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Cohesive sediment processes in vegetated flows: Field study in an environmentally preferable agricultural channel
Kaisa Västilä, Juha Järvelä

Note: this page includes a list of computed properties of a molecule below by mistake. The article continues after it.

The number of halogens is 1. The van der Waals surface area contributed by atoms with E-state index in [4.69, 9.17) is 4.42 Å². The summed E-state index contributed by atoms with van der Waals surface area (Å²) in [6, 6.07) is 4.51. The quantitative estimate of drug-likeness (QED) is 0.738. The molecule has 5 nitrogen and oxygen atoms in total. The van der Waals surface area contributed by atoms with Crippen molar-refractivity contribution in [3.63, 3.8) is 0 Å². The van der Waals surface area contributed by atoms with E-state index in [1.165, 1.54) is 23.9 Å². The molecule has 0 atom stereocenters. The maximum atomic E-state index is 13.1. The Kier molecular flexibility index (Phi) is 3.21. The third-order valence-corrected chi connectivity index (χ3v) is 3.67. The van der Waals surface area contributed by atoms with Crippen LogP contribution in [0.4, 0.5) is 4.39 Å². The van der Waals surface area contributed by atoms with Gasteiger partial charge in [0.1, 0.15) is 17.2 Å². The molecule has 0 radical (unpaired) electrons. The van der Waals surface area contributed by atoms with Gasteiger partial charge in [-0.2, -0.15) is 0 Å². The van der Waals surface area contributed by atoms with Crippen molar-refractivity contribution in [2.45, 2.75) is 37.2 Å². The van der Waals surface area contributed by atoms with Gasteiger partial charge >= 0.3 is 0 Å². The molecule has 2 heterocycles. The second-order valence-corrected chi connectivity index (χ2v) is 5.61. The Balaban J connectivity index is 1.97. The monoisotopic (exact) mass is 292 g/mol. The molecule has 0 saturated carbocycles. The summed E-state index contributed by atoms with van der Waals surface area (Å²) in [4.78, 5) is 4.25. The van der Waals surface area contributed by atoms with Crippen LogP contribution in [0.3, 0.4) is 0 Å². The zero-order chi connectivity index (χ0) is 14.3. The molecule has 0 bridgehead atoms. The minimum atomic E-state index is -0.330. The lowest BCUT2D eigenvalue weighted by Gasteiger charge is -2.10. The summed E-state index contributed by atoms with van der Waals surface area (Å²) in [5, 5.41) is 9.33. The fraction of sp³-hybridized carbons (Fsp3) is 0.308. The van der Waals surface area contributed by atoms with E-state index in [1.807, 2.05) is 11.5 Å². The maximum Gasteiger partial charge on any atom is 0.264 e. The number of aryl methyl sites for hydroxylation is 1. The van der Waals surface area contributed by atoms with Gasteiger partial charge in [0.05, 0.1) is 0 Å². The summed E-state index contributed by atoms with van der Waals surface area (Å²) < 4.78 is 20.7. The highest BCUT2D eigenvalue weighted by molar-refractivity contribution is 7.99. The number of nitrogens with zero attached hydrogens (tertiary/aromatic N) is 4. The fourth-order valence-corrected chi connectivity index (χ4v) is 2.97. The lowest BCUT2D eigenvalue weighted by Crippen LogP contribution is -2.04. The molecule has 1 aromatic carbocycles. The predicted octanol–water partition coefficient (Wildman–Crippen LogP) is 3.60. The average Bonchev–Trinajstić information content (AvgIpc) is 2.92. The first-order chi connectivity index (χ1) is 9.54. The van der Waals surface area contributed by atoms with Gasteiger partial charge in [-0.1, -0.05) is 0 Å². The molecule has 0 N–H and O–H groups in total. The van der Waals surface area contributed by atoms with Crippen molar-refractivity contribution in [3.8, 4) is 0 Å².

Many of the environmental impacts caused by agricultural drainage are connected to the anthropogenic disturbances to natural cohesive sediment processes. Sediment processes can be steered towards the natural equilibrium by allowing the drainage channels to have vegetation and variable channel geometry. To advance environmentally preferable hydraulic engineering, a good understanding of the cohesive sediment processes in such channels is essential. In this presentation we analyze the factors and processes affecting cohesive sediment erosion and transport in a vegetated agricultural channel, and describe the seasonal differences in the processes. The results were obtained during the first year of a 3-year field study at the formerly dredged Ritobäcken Brook in Sipoo, where a floodplain was excavated to improve the drainage of the surrounding agricultural fields. Study reaches were planted with different floodplain vegetation, and the development of the cross-sectional geometry and flow resistance are measured in the reaches. The brook?s discharge and suspended sediment concentration (SSC) have been continuously monitored during one year. We found that the unsteadiness of the flow exerted a major control on the sediment transport during the rising stage. Although notable SSC peaks occurred after most major rains, the greatest sediment loads were transported during the relatively short autumn high flow and spring snowmelt periods. The process understanding and reliable field data provided by our study can be used in the development and validation of modelling tools for sediment transport and river morphology. Such models are needed for planning sustainable river management strategies and designing environmentally preferable channels.

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